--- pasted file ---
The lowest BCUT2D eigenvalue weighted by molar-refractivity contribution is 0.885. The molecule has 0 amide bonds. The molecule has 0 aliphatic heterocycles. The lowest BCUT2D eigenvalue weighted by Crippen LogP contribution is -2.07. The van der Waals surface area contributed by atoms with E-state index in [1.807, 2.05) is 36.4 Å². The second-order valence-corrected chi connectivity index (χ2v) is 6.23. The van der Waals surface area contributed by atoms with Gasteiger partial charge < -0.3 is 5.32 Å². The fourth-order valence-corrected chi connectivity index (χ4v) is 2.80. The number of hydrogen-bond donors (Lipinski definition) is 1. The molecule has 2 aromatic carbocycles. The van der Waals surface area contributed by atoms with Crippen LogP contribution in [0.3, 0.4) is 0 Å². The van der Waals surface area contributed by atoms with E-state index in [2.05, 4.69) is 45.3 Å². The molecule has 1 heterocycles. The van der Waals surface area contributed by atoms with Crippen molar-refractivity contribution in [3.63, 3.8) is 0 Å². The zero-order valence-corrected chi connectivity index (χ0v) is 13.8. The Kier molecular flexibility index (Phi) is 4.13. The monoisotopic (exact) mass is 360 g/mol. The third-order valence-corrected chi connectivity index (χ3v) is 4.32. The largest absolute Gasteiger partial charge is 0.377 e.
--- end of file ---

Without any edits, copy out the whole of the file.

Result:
The lowest BCUT2D eigenvalue weighted by molar-refractivity contribution is 0.885. The molecule has 0 amide bonds. The molecule has 0 aliphatic heterocycles. The lowest BCUT2D eigenvalue weighted by Crippen LogP contribution is -2.07. The van der Waals surface area contributed by atoms with E-state index in [1.807, 2.05) is 36.4 Å². The second-order valence-corrected chi connectivity index (χ2v) is 6.23. The van der Waals surface area contributed by atoms with Gasteiger partial charge < -0.3 is 5.32 Å². The fourth-order valence-corrected chi connectivity index (χ4v) is 2.80. The number of hydrogen-bond donors (Lipinski definition) is 1. The molecule has 2 aromatic carbocycles. The van der Waals surface area contributed by atoms with Crippen LogP contribution in [0.3, 0.4) is 0 Å². The van der Waals surface area contributed by atoms with E-state index in [2.05, 4.69) is 45.3 Å². The molecule has 1 heterocycles. The van der Waals surface area contributed by atoms with Crippen molar-refractivity contribution in [3.63, 3.8) is 0 Å². The zero-order valence-corrected chi connectivity index (χ0v) is 13.8. The Kier molecular flexibility index (Phi) is 4.13. The monoisotopic (exact) mass is 360 g/mol. The third-order valence-corrected chi connectivity index (χ3v) is 4.32. The largest absolute Gasteiger partial charge is 0.377 e.